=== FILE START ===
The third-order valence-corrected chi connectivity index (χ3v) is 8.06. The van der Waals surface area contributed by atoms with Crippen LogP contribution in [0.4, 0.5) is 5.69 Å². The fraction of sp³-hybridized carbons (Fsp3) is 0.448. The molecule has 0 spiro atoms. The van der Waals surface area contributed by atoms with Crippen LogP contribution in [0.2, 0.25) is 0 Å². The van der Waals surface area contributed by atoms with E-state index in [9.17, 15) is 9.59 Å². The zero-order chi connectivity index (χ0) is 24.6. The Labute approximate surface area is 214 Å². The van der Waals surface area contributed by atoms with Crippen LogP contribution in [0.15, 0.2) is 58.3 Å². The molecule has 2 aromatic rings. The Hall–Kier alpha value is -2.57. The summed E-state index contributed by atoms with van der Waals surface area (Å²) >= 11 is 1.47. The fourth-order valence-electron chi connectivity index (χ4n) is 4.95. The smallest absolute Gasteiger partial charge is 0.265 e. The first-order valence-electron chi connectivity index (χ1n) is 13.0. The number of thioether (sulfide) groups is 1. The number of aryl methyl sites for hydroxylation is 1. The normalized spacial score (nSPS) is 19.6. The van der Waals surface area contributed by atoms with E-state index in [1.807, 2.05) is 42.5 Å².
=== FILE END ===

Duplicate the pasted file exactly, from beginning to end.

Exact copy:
The third-order valence-corrected chi connectivity index (χ3v) is 8.06. The van der Waals surface area contributed by atoms with Crippen LogP contribution in [0.4, 0.5) is 5.69 Å². The fraction of sp³-hybridized carbons (Fsp3) is 0.448. The molecule has 0 spiro atoms. The van der Waals surface area contributed by atoms with Crippen LogP contribution in [0.2, 0.25) is 0 Å². The van der Waals surface area contributed by atoms with E-state index in [9.17, 15) is 9.59 Å². The zero-order chi connectivity index (χ0) is 24.6. The Labute approximate surface area is 214 Å². The van der Waals surface area contributed by atoms with Crippen LogP contribution in [0.15, 0.2) is 58.3 Å². The molecule has 2 aromatic rings. The Hall–Kier alpha value is -2.57. The summed E-state index contributed by atoms with van der Waals surface area (Å²) >= 11 is 1.47. The fourth-order valence-electron chi connectivity index (χ4n) is 4.95. The smallest absolute Gasteiger partial charge is 0.265 e. The first-order valence-electron chi connectivity index (χ1n) is 13.0. The number of thioether (sulfide) groups is 1. The number of aryl methyl sites for hydroxylation is 1. The normalized spacial score (nSPS) is 19.6. The van der Waals surface area contributed by atoms with E-state index in [1.807, 2.05) is 42.5 Å².